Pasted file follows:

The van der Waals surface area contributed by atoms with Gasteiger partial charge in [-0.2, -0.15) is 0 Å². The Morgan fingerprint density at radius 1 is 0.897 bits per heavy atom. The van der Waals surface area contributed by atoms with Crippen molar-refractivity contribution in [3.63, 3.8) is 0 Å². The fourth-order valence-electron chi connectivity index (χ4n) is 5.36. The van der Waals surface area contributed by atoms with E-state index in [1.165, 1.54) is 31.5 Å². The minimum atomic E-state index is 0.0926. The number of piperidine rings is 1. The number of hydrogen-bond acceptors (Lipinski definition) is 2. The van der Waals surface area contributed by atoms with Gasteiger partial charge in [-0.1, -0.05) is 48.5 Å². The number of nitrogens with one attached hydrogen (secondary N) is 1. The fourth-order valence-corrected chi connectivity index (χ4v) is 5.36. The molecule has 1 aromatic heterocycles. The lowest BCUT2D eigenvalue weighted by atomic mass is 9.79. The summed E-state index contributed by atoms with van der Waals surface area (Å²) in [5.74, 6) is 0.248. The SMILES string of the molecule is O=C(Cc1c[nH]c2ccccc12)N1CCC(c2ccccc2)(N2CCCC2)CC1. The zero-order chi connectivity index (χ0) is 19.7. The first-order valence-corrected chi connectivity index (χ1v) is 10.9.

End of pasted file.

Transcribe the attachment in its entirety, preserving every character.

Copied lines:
The van der Waals surface area contributed by atoms with Gasteiger partial charge in [-0.2, -0.15) is 0 Å². The Morgan fingerprint density at radius 1 is 0.897 bits per heavy atom. The van der Waals surface area contributed by atoms with Crippen molar-refractivity contribution in [3.63, 3.8) is 0 Å². The fourth-order valence-electron chi connectivity index (χ4n) is 5.36. The van der Waals surface area contributed by atoms with E-state index in [1.165, 1.54) is 31.5 Å². The minimum atomic E-state index is 0.0926. The number of piperidine rings is 1. The number of hydrogen-bond acceptors (Lipinski definition) is 2. The van der Waals surface area contributed by atoms with Gasteiger partial charge in [-0.1, -0.05) is 48.5 Å². The number of nitrogens with one attached hydrogen (secondary N) is 1. The fourth-order valence-corrected chi connectivity index (χ4v) is 5.36. The molecule has 1 aromatic heterocycles. The lowest BCUT2D eigenvalue weighted by atomic mass is 9.79. The summed E-state index contributed by atoms with van der Waals surface area (Å²) in [5.74, 6) is 0.248. The SMILES string of the molecule is O=C(Cc1c[nH]c2ccccc12)N1CCC(c2ccccc2)(N2CCCC2)CC1. The zero-order chi connectivity index (χ0) is 19.7. The first-order valence-corrected chi connectivity index (χ1v) is 10.9.